Tell added that process would need to assess how the recommendations fit with the provincial government's approach.
"There will obviously be some that we can incorporate and some we won't be able to, but that's the purpose of the report," she said.
She said community-based organizations are important because of their ability to help former gang members reintegrate, and because "police can't do everything."
Tell said the province hasn't decided how to spend the rest of the $11.9 million it received from the federal government, adding that the government has already put money into anti-gang strategies.
That includes "providing gang-offender assistance to those in our correctional facilities, and also our policing units, to stop the drugs flowing through the province of Saskatchewan," she said.
'We're doing this all backwards'
Str8 Up's Partridge said one of the main messages from the communities consulted for the report was that policing should not be the main focus of reducing gang violence.
"We're doing this all backwards," he said.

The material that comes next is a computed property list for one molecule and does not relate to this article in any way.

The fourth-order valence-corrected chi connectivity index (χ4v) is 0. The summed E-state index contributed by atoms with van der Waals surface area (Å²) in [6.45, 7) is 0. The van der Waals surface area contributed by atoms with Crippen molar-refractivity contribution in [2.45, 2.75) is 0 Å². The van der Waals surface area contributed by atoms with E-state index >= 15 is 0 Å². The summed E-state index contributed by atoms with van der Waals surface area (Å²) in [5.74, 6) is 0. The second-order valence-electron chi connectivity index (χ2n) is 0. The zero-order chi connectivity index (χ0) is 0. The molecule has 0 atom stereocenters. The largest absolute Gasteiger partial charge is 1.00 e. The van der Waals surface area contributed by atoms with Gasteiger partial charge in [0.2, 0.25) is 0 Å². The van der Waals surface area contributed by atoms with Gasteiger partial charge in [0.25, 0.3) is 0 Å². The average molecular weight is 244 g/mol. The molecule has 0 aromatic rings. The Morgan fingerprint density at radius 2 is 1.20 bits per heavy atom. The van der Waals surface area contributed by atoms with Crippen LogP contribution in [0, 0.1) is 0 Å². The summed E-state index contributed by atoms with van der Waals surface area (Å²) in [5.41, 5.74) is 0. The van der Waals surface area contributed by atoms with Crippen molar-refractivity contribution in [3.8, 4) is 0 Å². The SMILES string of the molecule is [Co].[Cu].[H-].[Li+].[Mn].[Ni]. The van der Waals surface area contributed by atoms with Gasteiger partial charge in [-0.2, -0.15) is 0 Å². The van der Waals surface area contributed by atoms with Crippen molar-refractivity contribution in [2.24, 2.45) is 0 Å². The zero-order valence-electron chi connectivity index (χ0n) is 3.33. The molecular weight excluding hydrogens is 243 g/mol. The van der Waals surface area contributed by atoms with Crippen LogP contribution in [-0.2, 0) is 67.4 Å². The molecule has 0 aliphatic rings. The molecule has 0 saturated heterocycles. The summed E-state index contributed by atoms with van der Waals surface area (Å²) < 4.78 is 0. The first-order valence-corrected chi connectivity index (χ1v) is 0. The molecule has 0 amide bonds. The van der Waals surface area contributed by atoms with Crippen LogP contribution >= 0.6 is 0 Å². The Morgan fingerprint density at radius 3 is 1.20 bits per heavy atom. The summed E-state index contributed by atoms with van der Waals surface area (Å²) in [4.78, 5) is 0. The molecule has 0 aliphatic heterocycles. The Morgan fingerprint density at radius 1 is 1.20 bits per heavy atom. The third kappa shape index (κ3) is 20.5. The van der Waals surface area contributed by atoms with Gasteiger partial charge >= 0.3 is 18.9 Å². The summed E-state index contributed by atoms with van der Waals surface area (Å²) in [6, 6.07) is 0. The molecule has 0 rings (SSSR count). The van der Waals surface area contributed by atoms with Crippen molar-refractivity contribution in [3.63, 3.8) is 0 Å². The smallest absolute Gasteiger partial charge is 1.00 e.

"It's something that's frustrating and the communities we spoke to, they don't understand it."
The importance of funding long-term community-based initiatives, specific to the location, was one of the main findings of the report.
The organization said nearly 700 Saskatchewan residents had the opportunity to provide input through a community-engaged approach that included surveys, the Provincial Gang Strategy Forum held last May and nine follow-up community consultations held between November and March.
The report said attendees at the consultations came from urban, rural and remote areas of the province, including the far north. The degree of participation "further demonstrates the urgent need for a provincial gang strategy," the report said.
The U of Calgary's Robert Henry, who was contracted to develop the community-based research process, said implementing the findings of the report will depend on whether governments of all levels take them seriously.
"What we continue to see with a lot of this community-engaged research and policy developments from the governments is they will go in there, do these nice little reports, say they're going to do this — and then they already have their own plan of implementation," said Henry.
"So we're hoping that the government here — the provincial and the federal government, as well as First Nations and Métis — will take these reports and say, 'How do we actually implement what the communities are saying?'"